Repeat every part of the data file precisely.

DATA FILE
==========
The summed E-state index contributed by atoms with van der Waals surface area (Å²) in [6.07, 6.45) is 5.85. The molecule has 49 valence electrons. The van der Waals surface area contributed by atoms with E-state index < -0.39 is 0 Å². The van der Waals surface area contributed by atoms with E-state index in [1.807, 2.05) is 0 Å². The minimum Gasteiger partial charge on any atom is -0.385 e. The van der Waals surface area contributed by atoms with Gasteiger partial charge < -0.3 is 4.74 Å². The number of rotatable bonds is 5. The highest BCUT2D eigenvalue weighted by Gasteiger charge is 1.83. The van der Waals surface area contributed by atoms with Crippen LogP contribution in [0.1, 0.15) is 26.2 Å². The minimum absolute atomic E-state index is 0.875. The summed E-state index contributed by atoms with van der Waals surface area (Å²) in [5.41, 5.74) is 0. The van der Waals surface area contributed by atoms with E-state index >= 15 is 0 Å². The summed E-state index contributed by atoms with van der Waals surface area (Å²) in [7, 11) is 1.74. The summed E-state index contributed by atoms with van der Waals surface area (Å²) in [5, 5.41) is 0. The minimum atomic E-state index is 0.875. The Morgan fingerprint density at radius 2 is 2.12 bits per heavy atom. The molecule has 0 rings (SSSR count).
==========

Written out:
The summed E-state index contributed by atoms with van der Waals surface area (Å²) in [6.07, 6.45) is 5.85. The molecule has 49 valence electrons. The van der Waals surface area contributed by atoms with E-state index < -0.39 is 0 Å². The van der Waals surface area contributed by atoms with E-state index in [1.807, 2.05) is 0 Å². The minimum Gasteiger partial charge on any atom is -0.385 e. The van der Waals surface area contributed by atoms with Gasteiger partial charge < -0.3 is 4.74 Å². The number of rotatable bonds is 5. The highest BCUT2D eigenvalue weighted by Gasteiger charge is 1.83. The van der Waals surface area contributed by atoms with Crippen LogP contribution in [0.1, 0.15) is 26.2 Å². The minimum absolute atomic E-state index is 0.875. The summed E-state index contributed by atoms with van der Waals surface area (Å²) in [5.41, 5.74) is 0. The van der Waals surface area contributed by atoms with E-state index >= 15 is 0 Å². The summed E-state index contributed by atoms with van der Waals surface area (Å²) in [7, 11) is 1.74. The summed E-state index contributed by atoms with van der Waals surface area (Å²) in [5, 5.41) is 0. The minimum atomic E-state index is 0.875. The Morgan fingerprint density at radius 2 is 2.12 bits per heavy atom. The molecule has 0 rings (SSSR count).